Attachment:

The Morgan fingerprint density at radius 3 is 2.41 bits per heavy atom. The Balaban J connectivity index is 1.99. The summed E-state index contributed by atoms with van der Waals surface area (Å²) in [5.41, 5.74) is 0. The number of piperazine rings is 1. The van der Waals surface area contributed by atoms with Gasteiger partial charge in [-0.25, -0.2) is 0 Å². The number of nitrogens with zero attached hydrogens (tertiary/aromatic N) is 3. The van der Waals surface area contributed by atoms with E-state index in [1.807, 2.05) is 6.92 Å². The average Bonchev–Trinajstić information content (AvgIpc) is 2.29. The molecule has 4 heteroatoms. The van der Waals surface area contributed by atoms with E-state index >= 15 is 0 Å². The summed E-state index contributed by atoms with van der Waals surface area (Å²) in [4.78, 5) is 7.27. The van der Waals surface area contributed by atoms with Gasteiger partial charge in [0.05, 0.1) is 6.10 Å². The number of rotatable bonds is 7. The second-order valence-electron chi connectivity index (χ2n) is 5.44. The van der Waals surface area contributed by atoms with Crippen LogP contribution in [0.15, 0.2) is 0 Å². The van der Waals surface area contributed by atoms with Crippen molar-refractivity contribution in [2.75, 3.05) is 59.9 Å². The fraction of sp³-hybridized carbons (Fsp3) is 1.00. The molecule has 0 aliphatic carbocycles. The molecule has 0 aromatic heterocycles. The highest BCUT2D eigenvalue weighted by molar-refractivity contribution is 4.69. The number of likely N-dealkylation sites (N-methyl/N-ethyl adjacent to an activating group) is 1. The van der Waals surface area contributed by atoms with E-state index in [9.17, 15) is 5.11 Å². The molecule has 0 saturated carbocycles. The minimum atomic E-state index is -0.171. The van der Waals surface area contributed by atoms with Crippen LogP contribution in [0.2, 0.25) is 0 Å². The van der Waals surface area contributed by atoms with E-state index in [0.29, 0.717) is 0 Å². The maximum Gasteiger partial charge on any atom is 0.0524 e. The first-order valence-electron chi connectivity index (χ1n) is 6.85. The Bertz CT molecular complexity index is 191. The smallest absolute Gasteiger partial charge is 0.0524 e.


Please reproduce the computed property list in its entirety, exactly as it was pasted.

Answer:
The Morgan fingerprint density at radius 3 is 2.41 bits per heavy atom. The Balaban J connectivity index is 1.99. The summed E-state index contributed by atoms with van der Waals surface area (Å²) in [5.41, 5.74) is 0. The number of piperazine rings is 1. The van der Waals surface area contributed by atoms with Gasteiger partial charge in [-0.25, -0.2) is 0 Å². The number of nitrogens with zero attached hydrogens (tertiary/aromatic N) is 3. The van der Waals surface area contributed by atoms with E-state index in [1.807, 2.05) is 6.92 Å². The average Bonchev–Trinajstić information content (AvgIpc) is 2.29. The molecule has 4 heteroatoms. The van der Waals surface area contributed by atoms with E-state index >= 15 is 0 Å². The summed E-state index contributed by atoms with van der Waals surface area (Å²) in [4.78, 5) is 7.27. The van der Waals surface area contributed by atoms with Gasteiger partial charge in [0.05, 0.1) is 6.10 Å². The number of rotatable bonds is 7. The second-order valence-electron chi connectivity index (χ2n) is 5.44. The van der Waals surface area contributed by atoms with Crippen LogP contribution in [0.15, 0.2) is 0 Å². The van der Waals surface area contributed by atoms with Crippen molar-refractivity contribution in [2.75, 3.05) is 59.9 Å². The fraction of sp³-hybridized carbons (Fsp3) is 1.00. The molecule has 0 aliphatic carbocycles. The molecule has 0 aromatic heterocycles. The highest BCUT2D eigenvalue weighted by molar-refractivity contribution is 4.69. The number of likely N-dealkylation sites (N-methyl/N-ethyl adjacent to an activating group) is 1. The van der Waals surface area contributed by atoms with E-state index in [9.17, 15) is 5.11 Å². The molecule has 0 saturated carbocycles. The minimum atomic E-state index is -0.171. The van der Waals surface area contributed by atoms with Crippen LogP contribution in [0.2, 0.25) is 0 Å². The van der Waals surface area contributed by atoms with E-state index in [0.29, 0.717) is 0 Å². The maximum Gasteiger partial charge on any atom is 0.0524 e. The first-order valence-electron chi connectivity index (χ1n) is 6.85. The Bertz CT molecular complexity index is 191. The smallest absolute Gasteiger partial charge is 0.0524 e.